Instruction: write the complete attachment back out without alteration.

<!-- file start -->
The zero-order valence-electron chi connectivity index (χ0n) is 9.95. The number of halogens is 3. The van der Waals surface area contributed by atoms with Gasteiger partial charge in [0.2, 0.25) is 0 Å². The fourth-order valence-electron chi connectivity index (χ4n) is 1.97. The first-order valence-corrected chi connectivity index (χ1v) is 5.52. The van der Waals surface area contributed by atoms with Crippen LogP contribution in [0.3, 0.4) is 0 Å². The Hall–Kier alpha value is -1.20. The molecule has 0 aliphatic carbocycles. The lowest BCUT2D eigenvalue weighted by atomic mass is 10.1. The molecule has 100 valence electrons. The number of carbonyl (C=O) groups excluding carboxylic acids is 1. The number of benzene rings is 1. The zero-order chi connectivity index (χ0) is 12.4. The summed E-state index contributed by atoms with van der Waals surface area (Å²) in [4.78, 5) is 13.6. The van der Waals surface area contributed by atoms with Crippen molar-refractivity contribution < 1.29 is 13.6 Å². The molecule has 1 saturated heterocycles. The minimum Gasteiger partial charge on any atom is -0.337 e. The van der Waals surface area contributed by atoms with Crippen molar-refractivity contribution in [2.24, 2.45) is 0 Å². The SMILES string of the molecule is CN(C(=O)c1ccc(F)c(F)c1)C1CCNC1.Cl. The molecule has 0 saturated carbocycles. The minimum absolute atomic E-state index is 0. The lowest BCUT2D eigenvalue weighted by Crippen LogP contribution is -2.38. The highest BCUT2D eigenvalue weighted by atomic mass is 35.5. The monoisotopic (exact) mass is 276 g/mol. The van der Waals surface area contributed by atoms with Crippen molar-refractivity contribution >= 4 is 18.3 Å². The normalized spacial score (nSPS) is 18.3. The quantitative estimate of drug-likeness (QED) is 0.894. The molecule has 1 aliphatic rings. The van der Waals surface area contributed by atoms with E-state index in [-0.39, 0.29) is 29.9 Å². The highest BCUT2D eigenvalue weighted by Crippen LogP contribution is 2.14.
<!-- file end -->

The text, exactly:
The zero-order valence-electron chi connectivity index (χ0n) is 9.95. The number of halogens is 3. The van der Waals surface area contributed by atoms with Gasteiger partial charge in [0.2, 0.25) is 0 Å². The fourth-order valence-electron chi connectivity index (χ4n) is 1.97. The first-order valence-corrected chi connectivity index (χ1v) is 5.52. The van der Waals surface area contributed by atoms with Crippen LogP contribution in [0.3, 0.4) is 0 Å². The Hall–Kier alpha value is -1.20. The molecule has 0 aliphatic carbocycles. The lowest BCUT2D eigenvalue weighted by atomic mass is 10.1. The molecule has 100 valence electrons. The number of carbonyl (C=O) groups excluding carboxylic acids is 1. The number of benzene rings is 1. The zero-order chi connectivity index (χ0) is 12.4. The summed E-state index contributed by atoms with van der Waals surface area (Å²) in [4.78, 5) is 13.6. The van der Waals surface area contributed by atoms with Crippen molar-refractivity contribution < 1.29 is 13.6 Å². The molecule has 1 saturated heterocycles. The minimum Gasteiger partial charge on any atom is -0.337 e. The van der Waals surface area contributed by atoms with Crippen molar-refractivity contribution in [2.24, 2.45) is 0 Å². The SMILES string of the molecule is CN(C(=O)c1ccc(F)c(F)c1)C1CCNC1.Cl. The molecule has 0 saturated carbocycles. The minimum absolute atomic E-state index is 0. The lowest BCUT2D eigenvalue weighted by Crippen LogP contribution is -2.38. The highest BCUT2D eigenvalue weighted by atomic mass is 35.5. The monoisotopic (exact) mass is 276 g/mol. The van der Waals surface area contributed by atoms with Crippen molar-refractivity contribution >= 4 is 18.3 Å². The normalized spacial score (nSPS) is 18.3. The quantitative estimate of drug-likeness (QED) is 0.894. The molecule has 1 aliphatic rings. The van der Waals surface area contributed by atoms with E-state index in [-0.39, 0.29) is 29.9 Å². The highest BCUT2D eigenvalue weighted by Crippen LogP contribution is 2.14.